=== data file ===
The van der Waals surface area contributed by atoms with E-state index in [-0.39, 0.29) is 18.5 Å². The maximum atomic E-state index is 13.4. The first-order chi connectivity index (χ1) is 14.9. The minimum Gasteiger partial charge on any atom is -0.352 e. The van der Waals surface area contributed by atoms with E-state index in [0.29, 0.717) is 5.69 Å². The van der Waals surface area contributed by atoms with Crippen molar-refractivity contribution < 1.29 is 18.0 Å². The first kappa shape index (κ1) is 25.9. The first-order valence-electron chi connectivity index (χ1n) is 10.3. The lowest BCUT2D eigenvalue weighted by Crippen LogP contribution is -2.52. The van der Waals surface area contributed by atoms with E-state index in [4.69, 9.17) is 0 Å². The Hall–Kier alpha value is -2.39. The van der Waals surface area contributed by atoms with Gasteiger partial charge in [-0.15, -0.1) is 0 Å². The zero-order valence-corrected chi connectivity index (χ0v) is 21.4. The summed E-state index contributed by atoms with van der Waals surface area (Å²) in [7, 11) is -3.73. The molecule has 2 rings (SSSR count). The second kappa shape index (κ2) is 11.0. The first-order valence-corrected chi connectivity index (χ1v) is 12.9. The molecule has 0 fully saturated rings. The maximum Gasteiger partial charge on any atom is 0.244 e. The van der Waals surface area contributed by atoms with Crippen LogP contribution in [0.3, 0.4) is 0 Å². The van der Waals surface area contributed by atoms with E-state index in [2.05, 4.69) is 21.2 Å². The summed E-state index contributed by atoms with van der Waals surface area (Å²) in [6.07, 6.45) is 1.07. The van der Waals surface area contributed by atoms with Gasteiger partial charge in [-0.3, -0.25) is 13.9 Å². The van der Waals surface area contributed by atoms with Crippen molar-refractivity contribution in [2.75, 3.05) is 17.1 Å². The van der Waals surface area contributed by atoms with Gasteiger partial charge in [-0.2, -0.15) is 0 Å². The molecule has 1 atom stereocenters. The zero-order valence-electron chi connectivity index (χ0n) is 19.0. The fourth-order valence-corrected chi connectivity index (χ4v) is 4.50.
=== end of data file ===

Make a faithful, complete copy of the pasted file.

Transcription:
The van der Waals surface area contributed by atoms with E-state index in [-0.39, 0.29) is 18.5 Å². The maximum atomic E-state index is 13.4. The first-order chi connectivity index (χ1) is 14.9. The minimum Gasteiger partial charge on any atom is -0.352 e. The van der Waals surface area contributed by atoms with E-state index in [0.29, 0.717) is 5.69 Å². The van der Waals surface area contributed by atoms with Crippen molar-refractivity contribution < 1.29 is 18.0 Å². The first kappa shape index (κ1) is 25.9. The first-order valence-electron chi connectivity index (χ1n) is 10.3. The lowest BCUT2D eigenvalue weighted by Crippen LogP contribution is -2.52. The van der Waals surface area contributed by atoms with E-state index in [4.69, 9.17) is 0 Å². The Hall–Kier alpha value is -2.39. The van der Waals surface area contributed by atoms with Gasteiger partial charge in [-0.15, -0.1) is 0 Å². The zero-order valence-corrected chi connectivity index (χ0v) is 21.4. The summed E-state index contributed by atoms with van der Waals surface area (Å²) in [7, 11) is -3.73. The molecule has 2 rings (SSSR count). The second kappa shape index (κ2) is 11.0. The first-order valence-corrected chi connectivity index (χ1v) is 12.9. The molecule has 0 fully saturated rings. The maximum Gasteiger partial charge on any atom is 0.244 e. The van der Waals surface area contributed by atoms with Crippen LogP contribution in [0.3, 0.4) is 0 Å². The van der Waals surface area contributed by atoms with E-state index in [2.05, 4.69) is 21.2 Å². The summed E-state index contributed by atoms with van der Waals surface area (Å²) in [6.07, 6.45) is 1.07. The van der Waals surface area contributed by atoms with Gasteiger partial charge in [-0.3, -0.25) is 13.9 Å². The van der Waals surface area contributed by atoms with Crippen molar-refractivity contribution in [2.75, 3.05) is 17.1 Å². The van der Waals surface area contributed by atoms with Gasteiger partial charge in [-0.2, -0.15) is 0 Å². The molecule has 1 atom stereocenters. The zero-order valence-electron chi connectivity index (χ0n) is 19.0. The fourth-order valence-corrected chi connectivity index (χ4v) is 4.50.